What is Behavior?

Author: Tio

We have already published 2 detailed articles regarding human behavior; one about genes and gender, and one about psychology.  This one asks the more general question: What is behavior?

An air conditioner, a flower with a brain, a mindless toad, and John with an umbrella.  Let’s begin!

An air conditioner (A/C)

It’s damn hot in the house.  The A/C turns on.  It cools the air.  People are happy.

How did the A/C know?

This ‘thing’ is a human invention that, basically, deals with the moving of particles and creates a few thermal reactions through a bunch of pipes, fans, radiators, etc..  All of these relatively complex reactions make your interior environment cool or warm.  A/C’s can be connected to multiple sensors that analyze the indoor temperature and, according to that, they ‘behave’ to extract more or less of the warm air out of the building.  If it detects a 37 Celsius (98F) temperature in your house, it will pump cool air to get the temperature to 24C (75F), if that’s the temperature you chose.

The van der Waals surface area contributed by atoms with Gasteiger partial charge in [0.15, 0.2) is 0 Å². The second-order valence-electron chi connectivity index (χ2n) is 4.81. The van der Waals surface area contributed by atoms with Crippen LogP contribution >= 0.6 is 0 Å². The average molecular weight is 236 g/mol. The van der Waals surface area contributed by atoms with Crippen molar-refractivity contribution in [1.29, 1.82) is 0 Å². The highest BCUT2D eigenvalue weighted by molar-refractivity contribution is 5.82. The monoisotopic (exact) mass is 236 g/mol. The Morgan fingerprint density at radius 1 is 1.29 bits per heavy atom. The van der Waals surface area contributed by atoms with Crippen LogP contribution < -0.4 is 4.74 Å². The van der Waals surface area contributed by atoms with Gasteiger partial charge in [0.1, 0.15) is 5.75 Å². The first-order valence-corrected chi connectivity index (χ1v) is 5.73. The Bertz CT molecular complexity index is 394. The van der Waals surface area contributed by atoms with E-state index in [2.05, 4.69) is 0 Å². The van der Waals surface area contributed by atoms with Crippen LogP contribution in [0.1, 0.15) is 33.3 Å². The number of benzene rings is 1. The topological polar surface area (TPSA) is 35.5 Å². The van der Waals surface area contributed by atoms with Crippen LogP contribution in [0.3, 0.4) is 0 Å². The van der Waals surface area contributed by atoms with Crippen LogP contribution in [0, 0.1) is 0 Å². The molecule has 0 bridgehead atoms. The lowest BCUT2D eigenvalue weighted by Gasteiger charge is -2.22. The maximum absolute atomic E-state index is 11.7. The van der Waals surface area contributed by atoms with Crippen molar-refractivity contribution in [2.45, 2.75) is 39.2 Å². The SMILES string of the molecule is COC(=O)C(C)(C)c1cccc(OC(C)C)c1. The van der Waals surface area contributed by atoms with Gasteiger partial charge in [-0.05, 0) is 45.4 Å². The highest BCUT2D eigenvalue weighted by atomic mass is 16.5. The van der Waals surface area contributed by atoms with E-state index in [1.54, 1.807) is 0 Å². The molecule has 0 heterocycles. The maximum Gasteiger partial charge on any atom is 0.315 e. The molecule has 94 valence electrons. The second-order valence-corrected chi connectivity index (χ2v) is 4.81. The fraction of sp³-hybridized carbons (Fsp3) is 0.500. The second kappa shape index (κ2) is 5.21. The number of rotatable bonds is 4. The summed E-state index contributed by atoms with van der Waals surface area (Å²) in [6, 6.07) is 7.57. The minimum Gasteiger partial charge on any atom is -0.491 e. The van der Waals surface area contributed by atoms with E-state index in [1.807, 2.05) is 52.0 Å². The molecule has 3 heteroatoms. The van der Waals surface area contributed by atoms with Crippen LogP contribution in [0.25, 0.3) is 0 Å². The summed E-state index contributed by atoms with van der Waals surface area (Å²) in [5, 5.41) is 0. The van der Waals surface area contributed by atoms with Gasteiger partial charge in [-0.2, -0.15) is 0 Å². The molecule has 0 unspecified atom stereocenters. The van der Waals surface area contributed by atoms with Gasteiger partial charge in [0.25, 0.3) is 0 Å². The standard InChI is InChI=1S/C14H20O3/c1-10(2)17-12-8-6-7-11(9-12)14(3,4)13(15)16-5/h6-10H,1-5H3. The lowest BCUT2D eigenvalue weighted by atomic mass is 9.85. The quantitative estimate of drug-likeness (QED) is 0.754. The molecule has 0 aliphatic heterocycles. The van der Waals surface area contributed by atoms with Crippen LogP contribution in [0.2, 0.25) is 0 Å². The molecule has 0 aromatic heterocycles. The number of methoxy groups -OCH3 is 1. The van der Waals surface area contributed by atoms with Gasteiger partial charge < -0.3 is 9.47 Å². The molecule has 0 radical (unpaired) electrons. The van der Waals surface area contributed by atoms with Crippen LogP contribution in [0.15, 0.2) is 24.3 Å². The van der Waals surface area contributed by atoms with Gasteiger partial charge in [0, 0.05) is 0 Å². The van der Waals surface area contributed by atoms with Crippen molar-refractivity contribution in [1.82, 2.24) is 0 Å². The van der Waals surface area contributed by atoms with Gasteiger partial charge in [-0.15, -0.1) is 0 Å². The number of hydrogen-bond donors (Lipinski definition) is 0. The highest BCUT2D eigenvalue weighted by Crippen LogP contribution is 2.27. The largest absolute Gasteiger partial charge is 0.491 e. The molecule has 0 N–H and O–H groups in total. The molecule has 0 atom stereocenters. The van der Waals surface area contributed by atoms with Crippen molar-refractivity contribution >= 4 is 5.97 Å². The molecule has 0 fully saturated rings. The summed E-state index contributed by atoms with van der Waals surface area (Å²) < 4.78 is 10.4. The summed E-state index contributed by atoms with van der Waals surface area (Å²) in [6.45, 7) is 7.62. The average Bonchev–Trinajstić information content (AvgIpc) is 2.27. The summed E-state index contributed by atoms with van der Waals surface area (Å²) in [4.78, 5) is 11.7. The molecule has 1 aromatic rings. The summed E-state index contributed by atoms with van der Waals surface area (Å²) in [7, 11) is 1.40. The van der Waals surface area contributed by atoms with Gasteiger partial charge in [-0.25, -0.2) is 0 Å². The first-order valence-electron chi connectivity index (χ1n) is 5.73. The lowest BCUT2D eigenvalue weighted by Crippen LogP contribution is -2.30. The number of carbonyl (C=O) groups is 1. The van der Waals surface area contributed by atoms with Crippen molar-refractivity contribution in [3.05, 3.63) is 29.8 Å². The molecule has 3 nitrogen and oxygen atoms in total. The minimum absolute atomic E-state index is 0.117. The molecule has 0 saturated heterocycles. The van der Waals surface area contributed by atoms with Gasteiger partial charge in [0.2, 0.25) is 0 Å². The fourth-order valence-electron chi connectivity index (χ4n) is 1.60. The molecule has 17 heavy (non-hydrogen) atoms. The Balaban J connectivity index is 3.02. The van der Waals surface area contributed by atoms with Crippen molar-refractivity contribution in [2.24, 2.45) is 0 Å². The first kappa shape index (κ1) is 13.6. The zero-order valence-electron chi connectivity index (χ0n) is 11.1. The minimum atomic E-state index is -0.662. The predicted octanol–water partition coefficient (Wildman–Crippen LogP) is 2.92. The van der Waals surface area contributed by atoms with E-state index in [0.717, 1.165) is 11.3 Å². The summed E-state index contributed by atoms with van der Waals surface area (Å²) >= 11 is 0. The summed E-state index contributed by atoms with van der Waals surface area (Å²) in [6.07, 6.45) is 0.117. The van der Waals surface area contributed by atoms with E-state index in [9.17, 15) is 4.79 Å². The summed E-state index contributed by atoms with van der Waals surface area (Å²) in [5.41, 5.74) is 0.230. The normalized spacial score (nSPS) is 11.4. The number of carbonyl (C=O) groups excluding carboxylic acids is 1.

So, we give it a simple instruction – the desired indoor temperature of a room or house – and it ‘behaves’ accordingly to bring about and maintain that temperature.